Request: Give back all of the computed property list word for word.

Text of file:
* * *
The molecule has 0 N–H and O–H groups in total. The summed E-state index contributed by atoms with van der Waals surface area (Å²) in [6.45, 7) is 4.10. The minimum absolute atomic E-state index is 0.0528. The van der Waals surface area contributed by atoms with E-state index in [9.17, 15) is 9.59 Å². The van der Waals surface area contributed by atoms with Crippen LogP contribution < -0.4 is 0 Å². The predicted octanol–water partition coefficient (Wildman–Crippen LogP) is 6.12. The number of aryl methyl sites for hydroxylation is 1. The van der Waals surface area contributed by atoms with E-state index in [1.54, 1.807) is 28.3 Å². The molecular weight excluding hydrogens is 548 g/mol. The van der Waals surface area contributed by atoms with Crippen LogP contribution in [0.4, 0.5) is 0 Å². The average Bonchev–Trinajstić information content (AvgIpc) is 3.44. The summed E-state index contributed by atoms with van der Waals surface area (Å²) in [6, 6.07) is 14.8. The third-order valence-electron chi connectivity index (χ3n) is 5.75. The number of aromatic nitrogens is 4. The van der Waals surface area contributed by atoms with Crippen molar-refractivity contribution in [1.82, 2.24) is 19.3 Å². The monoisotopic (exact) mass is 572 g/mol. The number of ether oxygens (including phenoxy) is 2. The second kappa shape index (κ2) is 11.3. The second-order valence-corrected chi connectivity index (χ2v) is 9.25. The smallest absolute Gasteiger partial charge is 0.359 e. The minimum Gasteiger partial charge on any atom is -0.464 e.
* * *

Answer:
The molecule has 0 N–H and O–H groups in total. The summed E-state index contributed by atoms with van der Waals surface area (Å²) in [6.45, 7) is 4.10. The minimum absolute atomic E-state index is 0.0528. The van der Waals surface area contributed by atoms with E-state index in [9.17, 15) is 9.59 Å². The van der Waals surface area contributed by atoms with Crippen LogP contribution < -0.4 is 0 Å². The predicted octanol–water partition coefficient (Wildman–Crippen LogP) is 6.12. The number of aryl methyl sites for hydroxylation is 1. The van der Waals surface area contributed by atoms with E-state index in [1.54, 1.807) is 28.3 Å². The molecular weight excluding hydrogens is 548 g/mol. The van der Waals surface area contributed by atoms with Crippen LogP contribution in [0.4, 0.5) is 0 Å². The average Bonchev–Trinajstić information content (AvgIpc) is 3.44. The summed E-state index contributed by atoms with van der Waals surface area (Å²) in [6, 6.07) is 14.8. The third-order valence-electron chi connectivity index (χ3n) is 5.75. The number of aromatic nitrogens is 4. The van der Waals surface area contributed by atoms with Crippen molar-refractivity contribution in [1.82, 2.24) is 19.3 Å². The monoisotopic (exact) mass is 572 g/mol. The number of ether oxygens (including phenoxy) is 2. The second kappa shape index (κ2) is 11.3. The second-order valence-corrected chi connectivity index (χ2v) is 9.25. The smallest absolute Gasteiger partial charge is 0.359 e. The minimum Gasteiger partial charge on any atom is -0.464 e.